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Minnesota’s housing crisis is government made

2018 will see the release of the triennial Minnesota Statewide Homeless Survey. Last conducted in 2015, its key finding, according to the Department of Employment and Economic Development, was that 30 percent of adults and 42 percent of youth were working at the time of the survey.

There are many reasons for homelessness. Unemployment is certainly one, as are substance abuse and mental health problems. But these people are working. They are holding down jobs. They would, in most cases, be capable of renting or owning a home. So why can’t they?

Housing costs in the Twin Cities

Perhaps the main reason is cost. As the Pioneer Press put it in April,

Outside coastal states like New York and California, the Twin Cities was No. 1 in housing costs among the nation’s 20 largest metro areas, according to 2014 U.S. Census data. And they have remained at or near the top of other cost-comparison surveys since then. Statewide, Twin Citians pay an average of 26 percent more than neighboring states. That price gap explodes when compared with southern states like Texas.

Photo from Pioneer Press

Source: Pioneer Press

Regulations, centralization, and fees

So why is housing so expensive in the Twin Cities?

The Pioneer Press surveyed 60 government officials, builders, Realtors, housing and energy lobbyists, and home buyers. They found that

…regulations, including energy-saving rules and safety codes, are tougher and costlier than in surrounding states;


The cost of metro-area land is elevated by centralized planning, larger mandated lot sizes and a public resistance to development;


An increasing use of city fees, tucked into the price of a new house, can add tens of thousands of dollars.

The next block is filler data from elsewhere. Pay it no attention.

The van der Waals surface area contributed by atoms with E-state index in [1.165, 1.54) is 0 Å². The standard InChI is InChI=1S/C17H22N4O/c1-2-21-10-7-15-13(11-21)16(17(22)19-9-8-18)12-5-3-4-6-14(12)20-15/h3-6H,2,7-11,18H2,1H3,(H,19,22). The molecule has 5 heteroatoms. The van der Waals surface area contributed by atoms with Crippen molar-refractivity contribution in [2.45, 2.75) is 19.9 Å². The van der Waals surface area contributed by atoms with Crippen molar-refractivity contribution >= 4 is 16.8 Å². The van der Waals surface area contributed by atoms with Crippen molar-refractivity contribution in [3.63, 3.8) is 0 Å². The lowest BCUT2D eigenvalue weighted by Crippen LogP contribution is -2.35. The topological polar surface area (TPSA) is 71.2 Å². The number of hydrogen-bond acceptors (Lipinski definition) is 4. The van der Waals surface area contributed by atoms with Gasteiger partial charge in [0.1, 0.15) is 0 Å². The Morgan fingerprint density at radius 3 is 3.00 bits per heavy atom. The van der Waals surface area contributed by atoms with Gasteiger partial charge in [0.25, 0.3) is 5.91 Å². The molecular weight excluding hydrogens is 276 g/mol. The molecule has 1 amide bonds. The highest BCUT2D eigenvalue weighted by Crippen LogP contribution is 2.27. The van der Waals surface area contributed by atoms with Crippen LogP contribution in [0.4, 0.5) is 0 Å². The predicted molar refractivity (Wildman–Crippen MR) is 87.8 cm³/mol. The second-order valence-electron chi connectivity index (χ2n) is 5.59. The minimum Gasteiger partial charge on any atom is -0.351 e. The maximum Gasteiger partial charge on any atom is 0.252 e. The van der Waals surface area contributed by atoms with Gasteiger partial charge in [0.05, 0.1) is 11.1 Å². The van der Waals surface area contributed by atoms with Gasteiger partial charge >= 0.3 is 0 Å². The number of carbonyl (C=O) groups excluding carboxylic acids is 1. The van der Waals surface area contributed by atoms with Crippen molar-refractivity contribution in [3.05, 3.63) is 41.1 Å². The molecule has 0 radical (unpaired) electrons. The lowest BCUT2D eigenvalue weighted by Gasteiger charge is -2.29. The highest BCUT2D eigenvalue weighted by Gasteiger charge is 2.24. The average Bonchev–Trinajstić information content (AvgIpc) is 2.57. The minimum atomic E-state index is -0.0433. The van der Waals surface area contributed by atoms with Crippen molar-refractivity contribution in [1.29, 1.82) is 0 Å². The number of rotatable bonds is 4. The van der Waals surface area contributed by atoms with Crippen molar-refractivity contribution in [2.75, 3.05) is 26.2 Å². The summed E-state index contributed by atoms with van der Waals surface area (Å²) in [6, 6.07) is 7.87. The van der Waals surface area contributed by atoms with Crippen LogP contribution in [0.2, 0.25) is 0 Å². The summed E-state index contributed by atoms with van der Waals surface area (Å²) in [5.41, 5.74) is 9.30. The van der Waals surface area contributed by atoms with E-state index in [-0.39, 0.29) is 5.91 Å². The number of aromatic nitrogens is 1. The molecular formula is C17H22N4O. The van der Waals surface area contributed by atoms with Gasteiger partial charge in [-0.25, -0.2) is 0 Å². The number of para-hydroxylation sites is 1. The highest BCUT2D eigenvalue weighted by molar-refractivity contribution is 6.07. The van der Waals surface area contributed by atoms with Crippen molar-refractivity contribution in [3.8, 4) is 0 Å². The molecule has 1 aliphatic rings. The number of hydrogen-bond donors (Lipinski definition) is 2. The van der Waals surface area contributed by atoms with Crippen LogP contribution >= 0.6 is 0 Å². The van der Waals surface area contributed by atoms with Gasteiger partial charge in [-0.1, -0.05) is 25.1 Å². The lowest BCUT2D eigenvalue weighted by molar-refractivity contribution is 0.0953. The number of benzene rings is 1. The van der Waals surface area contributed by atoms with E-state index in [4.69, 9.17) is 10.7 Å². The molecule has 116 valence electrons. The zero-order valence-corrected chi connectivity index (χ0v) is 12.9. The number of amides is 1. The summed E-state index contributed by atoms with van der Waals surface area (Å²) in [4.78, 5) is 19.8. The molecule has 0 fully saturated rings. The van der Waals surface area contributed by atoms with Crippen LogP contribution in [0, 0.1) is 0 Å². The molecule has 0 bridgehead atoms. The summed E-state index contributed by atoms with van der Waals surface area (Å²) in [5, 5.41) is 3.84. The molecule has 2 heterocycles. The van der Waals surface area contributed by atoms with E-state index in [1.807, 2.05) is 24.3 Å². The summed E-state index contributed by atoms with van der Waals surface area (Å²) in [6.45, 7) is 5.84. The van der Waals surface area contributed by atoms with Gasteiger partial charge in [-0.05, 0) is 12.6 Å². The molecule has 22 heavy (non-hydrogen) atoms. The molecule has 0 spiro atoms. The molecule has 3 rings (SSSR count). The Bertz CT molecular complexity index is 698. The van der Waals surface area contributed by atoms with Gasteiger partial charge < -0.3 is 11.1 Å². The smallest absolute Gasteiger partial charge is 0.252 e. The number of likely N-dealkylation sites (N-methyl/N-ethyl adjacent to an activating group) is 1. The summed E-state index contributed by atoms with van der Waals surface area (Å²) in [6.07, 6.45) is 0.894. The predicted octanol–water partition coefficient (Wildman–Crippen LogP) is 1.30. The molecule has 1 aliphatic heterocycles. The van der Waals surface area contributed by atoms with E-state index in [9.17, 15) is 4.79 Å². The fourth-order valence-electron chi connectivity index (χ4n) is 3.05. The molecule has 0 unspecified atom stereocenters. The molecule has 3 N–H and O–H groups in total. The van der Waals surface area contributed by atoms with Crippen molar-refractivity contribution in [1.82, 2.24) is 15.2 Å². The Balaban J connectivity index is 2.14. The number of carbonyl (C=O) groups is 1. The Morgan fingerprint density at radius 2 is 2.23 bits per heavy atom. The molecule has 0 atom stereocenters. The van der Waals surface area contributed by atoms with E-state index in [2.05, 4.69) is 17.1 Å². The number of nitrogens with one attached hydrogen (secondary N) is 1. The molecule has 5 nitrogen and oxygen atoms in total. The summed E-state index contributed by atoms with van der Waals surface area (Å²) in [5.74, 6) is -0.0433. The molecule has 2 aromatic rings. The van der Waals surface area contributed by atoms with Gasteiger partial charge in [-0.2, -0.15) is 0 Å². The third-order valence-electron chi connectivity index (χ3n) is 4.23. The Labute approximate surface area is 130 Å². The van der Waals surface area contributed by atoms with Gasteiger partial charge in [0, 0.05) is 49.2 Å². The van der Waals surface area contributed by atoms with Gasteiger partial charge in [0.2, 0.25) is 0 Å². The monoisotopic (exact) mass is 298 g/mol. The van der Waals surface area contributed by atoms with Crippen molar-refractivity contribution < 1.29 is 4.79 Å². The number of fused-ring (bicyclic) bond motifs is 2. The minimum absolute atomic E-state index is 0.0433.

Government is hurting, not helping the working poor

One of the main arguments used by supporters of the $15 per hour minimum wage campaign was that earnings were not keeping up with housing costs. But the reason isn’t falling wages. It is government mandated regulations, centralization, and fees. The government’s response to the problem it has created is job killing acts like hiking the minimum wage. This will only hurt these people further. Instead, why doesn’t the government actually do something useful and repeal the regulations and fees it burdens them with?

Shame on them

There are those who defend these housing high costs. “The reason we have codes is to protect buildings, protect public health and not unduly waste energy,” according to Michael Noble, executive director of Fresh Energy, an energy conservation nonprofit. And it is the working homeless of the Twin Cities who pay for the dreams of people like this. Utopias have usually demanded unwilling sacrifices from others, Mr Noble’s is no different.

The housing crisis in the Twin Cities is not an outcome of free markets. It is the result of government action. These results might not be intended, but they are foreseeable. Politicians who allow this situation to continue by maintaining onerous regulations, centralized planning, and high fees, ought to be ashamed of themselves.

John Phelan is an economist at the Center of the American Experiment.




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